Development of Methods for the Characterisation of Roughness by K. J. Stout

By K. J. Stout

According to learn funded through the eu fee, this crucial instruction manual presents a foundation for a unified method of 3-dimensional floor end review. It covers a large variety of concerns with regards to 3-D micro-topography, with specific emphasis on standardisation, size, characterisation and interpretation. This reprint comprises an updating introductory part. This paintings is to be the root for a 3D foreign common. ?·Updated model of famous prior publication?·Contains foundation, for the 1st time, for a unified method of the subject?·The foundation for a 3D overseas normal

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Extra info for Development of Methods for the Characterisation of Roughness in Three Dimensions (Ultra Precision Technology Series)

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Sullivan, P. J. and Stout, K. J; "A Proposal of Parameters for Characterising Three-Dimensional Surface Topography" privately circulated to academia and industry, 1992. Tripp, J. H; "Comments on A Proposal of Parameters for Characterising ThreeDimensional Surface Topography" Private Communication, SKF-Postbus 2350, 3430 DT, Nieuwegein, The Netherlands, December 1992. , Naval Air Warfare Center Weapons Division, China Lake, CA 93555-6001 December 1992. CHAPTER 2 AN INTEGRATED APPROACH TO THE ASSESSMENT OF 3-D MICROTOPOGRAPHY This chapter gives a subject overview of three-dimensional (3-D) surface topography measurement.

Another country with broad usage is Japan where most of their application of the technology is dominated by the computer data storage industries. A further boost to standardisation came from the international body, CIRP, which is strong in promulgating research and relatively recently (August 1996) presented, and later published, a brief review on the progress of 3-D surface characterisation. This review came out in support of standardisation and strongly endorsed many of the outcomes of the BCR project summarised in this book.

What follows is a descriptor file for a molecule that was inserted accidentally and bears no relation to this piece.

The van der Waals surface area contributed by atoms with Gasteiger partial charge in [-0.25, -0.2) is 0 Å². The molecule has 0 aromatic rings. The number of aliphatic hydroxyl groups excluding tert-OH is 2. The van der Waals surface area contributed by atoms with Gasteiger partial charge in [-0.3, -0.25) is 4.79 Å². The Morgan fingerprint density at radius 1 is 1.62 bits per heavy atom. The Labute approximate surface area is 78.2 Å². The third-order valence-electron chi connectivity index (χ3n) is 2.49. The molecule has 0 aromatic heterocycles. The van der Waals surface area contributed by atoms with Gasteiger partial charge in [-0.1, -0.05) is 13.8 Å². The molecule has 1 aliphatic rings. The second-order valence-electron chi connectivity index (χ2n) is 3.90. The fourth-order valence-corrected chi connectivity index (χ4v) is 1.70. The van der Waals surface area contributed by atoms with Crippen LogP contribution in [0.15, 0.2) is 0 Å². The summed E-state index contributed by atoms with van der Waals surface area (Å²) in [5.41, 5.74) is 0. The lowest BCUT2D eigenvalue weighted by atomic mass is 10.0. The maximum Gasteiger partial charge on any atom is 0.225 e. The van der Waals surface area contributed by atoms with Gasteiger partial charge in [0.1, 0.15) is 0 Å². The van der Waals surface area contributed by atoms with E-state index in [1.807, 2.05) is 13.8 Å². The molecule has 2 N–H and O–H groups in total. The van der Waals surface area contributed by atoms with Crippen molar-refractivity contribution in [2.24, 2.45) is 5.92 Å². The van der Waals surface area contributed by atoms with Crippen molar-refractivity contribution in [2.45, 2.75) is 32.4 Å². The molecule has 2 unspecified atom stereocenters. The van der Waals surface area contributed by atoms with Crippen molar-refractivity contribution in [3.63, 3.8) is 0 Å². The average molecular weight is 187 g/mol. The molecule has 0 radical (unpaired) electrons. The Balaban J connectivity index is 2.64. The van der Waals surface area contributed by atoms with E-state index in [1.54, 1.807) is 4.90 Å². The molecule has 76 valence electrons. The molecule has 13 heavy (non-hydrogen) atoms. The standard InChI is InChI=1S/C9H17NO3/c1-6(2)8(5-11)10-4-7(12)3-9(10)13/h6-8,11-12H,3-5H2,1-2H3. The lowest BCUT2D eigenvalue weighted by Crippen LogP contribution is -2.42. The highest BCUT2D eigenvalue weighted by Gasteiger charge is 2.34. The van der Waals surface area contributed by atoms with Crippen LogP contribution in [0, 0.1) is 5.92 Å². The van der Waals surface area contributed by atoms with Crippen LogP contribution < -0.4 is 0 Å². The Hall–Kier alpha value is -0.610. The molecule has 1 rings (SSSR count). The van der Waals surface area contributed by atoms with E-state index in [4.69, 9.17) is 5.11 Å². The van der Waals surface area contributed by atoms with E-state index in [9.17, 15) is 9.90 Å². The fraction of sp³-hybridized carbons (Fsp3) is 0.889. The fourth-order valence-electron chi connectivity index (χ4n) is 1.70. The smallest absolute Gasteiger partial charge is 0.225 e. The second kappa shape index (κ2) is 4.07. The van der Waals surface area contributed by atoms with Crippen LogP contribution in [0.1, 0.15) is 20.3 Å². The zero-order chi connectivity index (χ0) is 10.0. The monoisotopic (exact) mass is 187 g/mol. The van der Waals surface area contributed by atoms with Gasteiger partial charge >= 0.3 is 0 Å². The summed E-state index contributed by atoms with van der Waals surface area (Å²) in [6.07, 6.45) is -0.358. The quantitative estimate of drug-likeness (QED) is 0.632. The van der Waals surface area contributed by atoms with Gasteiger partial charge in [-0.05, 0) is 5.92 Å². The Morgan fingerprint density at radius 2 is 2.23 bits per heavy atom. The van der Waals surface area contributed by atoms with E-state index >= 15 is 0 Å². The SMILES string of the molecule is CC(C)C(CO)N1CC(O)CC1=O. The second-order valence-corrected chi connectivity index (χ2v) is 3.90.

Quantitative 3-D surface measurement invariably involves the use of digital computers in the measurement process due to the large amount of information involved. Computers are involved in various stages in the measurement process: control of data collection, data storage, processing, analysis and output of results. In a Euclidean coordinate system, a physical surface can be represented as a continuous function z(x,y) with two independent variables, x and y, as shown in Fig. 3. By necessity, a physical surface z(x,y) must be digitised in the measurement process in order to enable storage, processing and analysis of topographic information.

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